Because of the limited amount of resources of the OMsignal hardware box, the only possibility to record and send the raw electrocardiogram (ECG) and raw breathing signals is to compress them. But compression creates a loss of signal quality that needs to be minimized. We present results of our compression algorithm where the percent root mean square error of the resulting decompressed signal compared to the original raw signal is less than 0.1 percent.
ECG, breathing, signal compression.
In this work, a deep convolutional neural network (CNN) is developed to focus on human identification problem using electrocardiogram (ECG) signals that are collected by OMsignal apparel from 33 women while doing their daily activities. The signature windows including 10 consecutive heart beats are extracted from the filtered ECG signal to be applied to the CNN model. The CNN is trained by stochastic gradient descent with a categorical cross-entropy loss function. The network performance is evaluated on validation and testing data sets. On validation and testing data sets created from different recordings of the same participants, an overall window accuracy of 95.25% and 95.95% are respectively achieved. Using majority voting classification across all collected windows, 100% of the participants with more than five ECG daily recordings are correctly identified.
One of the main advantages of this work besides high accuracy and reliability, is to simplify the feature extraction process and to remove the need for detecting ECG signal fiducial points and extracting hand-crafted features unlike conventional methods available in the literature.
OM Running Dynamics are based on utilizing the accelerometer signal from the OMsignal box while users run. The OMsignal box is securely attached to the OMbra or OMshirt and measures electrocardiogram, breathing and acceleration. This document describes how the acceleration signal is used to obtain detailed information about a user’s running technique. First, steady state running is identified and then the bio-mechanical metrics are calculated; temporal gait features, asymmetry, braking impulse, impact and vertical oscillation on each step. This document summarizes the metrics obtained via OMsignal Running Dynamics.
Biomechanics, Accelerometer, Bio-sensing Textile.
The OMsignal heart rate measurement algorithms were demonstrated to be accurate within 5 beats per minute during running and jogging. This accuracy was verified for 95% of the recording time with 95% statistical certainty. Data for the verification was taken from 20 recordings by women and men wearing the OMsignal bio-sensing garments. In this work, an accurate ECG-based daily mental stress level prediction strategy is presented. Multiple support vector machines (SVM) with linear kernel functions are individually trained to predict daily stress levels of women who participated in the OM- signal MyHeart project. In this study, participants are asked to answer a daily survey to determine the quality of their sleep, exercise, valence, control and rumination during the last 24-hour. Using the aforementioned items, a daily stress score was defined to be used as the target value for constructing the stress prediction model. The model is designed by the use of heart rate variability (HRV) metrics calculated from a 5-minute data window moving over daily ECG recordings. A 30 dimensional feature vector, including the first five minimum and maximum values of SDNN and RMSSD (two popular HRV metrics) as well as heart rate is extracted to represent each individual daily ECG record. The leave-one-out cross- validation method is used to train and validate our user-dependent SVM model. On validation data, an average accuracy of 85.26% is achieved for predicting daily stress scores of the users with sufficient number of daily survey data.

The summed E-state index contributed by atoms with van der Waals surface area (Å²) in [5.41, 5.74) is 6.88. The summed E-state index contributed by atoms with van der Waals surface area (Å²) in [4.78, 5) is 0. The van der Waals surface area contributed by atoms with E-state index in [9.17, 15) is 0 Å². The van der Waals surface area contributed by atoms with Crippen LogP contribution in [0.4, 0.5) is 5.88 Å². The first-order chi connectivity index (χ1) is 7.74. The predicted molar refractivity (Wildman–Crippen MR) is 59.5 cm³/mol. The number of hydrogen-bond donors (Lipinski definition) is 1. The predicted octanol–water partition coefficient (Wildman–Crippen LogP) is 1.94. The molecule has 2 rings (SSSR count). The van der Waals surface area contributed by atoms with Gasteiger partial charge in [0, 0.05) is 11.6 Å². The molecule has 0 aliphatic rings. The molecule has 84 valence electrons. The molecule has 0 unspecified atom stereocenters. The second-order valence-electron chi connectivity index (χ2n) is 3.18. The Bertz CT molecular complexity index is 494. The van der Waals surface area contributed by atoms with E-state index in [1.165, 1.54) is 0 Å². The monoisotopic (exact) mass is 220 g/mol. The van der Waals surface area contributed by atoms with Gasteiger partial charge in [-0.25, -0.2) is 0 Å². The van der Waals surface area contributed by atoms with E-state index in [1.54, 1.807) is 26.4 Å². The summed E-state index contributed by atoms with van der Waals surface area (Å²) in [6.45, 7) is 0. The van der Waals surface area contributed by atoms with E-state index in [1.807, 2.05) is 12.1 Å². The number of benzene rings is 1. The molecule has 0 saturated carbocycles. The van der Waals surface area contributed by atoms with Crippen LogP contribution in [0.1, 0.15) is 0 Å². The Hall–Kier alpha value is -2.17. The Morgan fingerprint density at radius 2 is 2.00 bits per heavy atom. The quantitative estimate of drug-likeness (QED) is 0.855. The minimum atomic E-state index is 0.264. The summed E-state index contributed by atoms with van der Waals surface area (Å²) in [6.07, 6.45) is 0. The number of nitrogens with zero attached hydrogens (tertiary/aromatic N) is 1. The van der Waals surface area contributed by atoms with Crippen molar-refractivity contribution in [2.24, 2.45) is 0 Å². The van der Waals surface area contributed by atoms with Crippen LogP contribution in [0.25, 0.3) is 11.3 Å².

The OMsignal heart rate measurement algorithms were demonstrated to be accurate within 5 beats per minute during running and jogging. This accuracy was verified for 95% of the recording time with 95% statistical certainty. The overall heart rate accuracy was measured to be 4 bpm (CI+ 4.71 bpm). The average sensitivity and PPV of the algorithm were measured to be 90.95% and 99.6% Data for the verification was taken from 20 recordings by women and men wearing the OMsignal bio-sensing garments.
Heart Rate, Electrocardiogram, Bio-sensing Textile.